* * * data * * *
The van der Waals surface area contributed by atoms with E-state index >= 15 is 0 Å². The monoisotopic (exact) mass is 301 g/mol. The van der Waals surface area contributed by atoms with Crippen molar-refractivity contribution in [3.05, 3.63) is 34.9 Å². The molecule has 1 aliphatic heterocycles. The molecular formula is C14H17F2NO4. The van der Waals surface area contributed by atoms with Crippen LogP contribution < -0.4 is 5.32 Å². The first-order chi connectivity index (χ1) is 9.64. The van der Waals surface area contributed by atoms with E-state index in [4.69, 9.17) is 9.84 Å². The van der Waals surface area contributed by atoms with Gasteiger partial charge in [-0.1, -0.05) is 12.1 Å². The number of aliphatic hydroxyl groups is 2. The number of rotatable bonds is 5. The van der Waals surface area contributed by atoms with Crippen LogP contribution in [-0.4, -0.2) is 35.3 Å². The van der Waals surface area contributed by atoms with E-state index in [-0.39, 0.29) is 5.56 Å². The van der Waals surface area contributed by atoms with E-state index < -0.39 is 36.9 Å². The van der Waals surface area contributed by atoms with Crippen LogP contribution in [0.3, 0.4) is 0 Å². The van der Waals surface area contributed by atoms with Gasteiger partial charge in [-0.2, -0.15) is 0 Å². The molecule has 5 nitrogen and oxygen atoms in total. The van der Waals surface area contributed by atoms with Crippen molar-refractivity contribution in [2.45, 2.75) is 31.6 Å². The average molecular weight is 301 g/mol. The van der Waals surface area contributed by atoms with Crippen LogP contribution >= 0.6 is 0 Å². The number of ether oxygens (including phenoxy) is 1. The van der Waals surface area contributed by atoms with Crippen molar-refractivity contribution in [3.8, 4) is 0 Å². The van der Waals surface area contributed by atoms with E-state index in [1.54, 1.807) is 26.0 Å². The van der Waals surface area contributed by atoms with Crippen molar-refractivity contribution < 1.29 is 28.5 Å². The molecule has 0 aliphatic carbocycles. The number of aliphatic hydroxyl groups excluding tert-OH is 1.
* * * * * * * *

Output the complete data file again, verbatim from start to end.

The van der Waals surface area contributed by atoms with E-state index >= 15 is 0 Å². The monoisotopic (exact) mass is 301 g/mol. The van der Waals surface area contributed by atoms with Crippen molar-refractivity contribution in [3.05, 3.63) is 34.9 Å². The molecule has 1 aliphatic heterocycles. The molecular formula is C14H17F2NO4. The van der Waals surface area contributed by atoms with Crippen LogP contribution < -0.4 is 5.32 Å². The first-order chi connectivity index (χ1) is 9.64. The van der Waals surface area contributed by atoms with E-state index in [4.69, 9.17) is 9.84 Å². The van der Waals surface area contributed by atoms with Gasteiger partial charge in [-0.1, -0.05) is 12.1 Å². The number of aliphatic hydroxyl groups is 2. The number of rotatable bonds is 5. The van der Waals surface area contributed by atoms with Crippen LogP contribution in [-0.4, -0.2) is 35.3 Å². The van der Waals surface area contributed by atoms with E-state index in [-0.39, 0.29) is 5.56 Å². The van der Waals surface area contributed by atoms with E-state index < -0.39 is 36.9 Å². The van der Waals surface area contributed by atoms with Crippen LogP contribution in [0.3, 0.4) is 0 Å². The van der Waals surface area contributed by atoms with Gasteiger partial charge in [-0.2, -0.15) is 0 Å². The molecule has 5 nitrogen and oxygen atoms in total. The van der Waals surface area contributed by atoms with Crippen molar-refractivity contribution in [2.45, 2.75) is 31.6 Å². The average molecular weight is 301 g/mol. The van der Waals surface area contributed by atoms with Crippen LogP contribution >= 0.6 is 0 Å². The number of ether oxygens (including phenoxy) is 1. The van der Waals surface area contributed by atoms with Crippen molar-refractivity contribution in [3.8, 4) is 0 Å². The van der Waals surface area contributed by atoms with E-state index in [1.54, 1.807) is 26.0 Å². The van der Waals surface area contributed by atoms with Crippen molar-refractivity contribution < 1.29 is 28.5 Å². The molecule has 0 aliphatic carbocycles. The number of aliphatic hydroxyl groups excluding tert-OH is 1.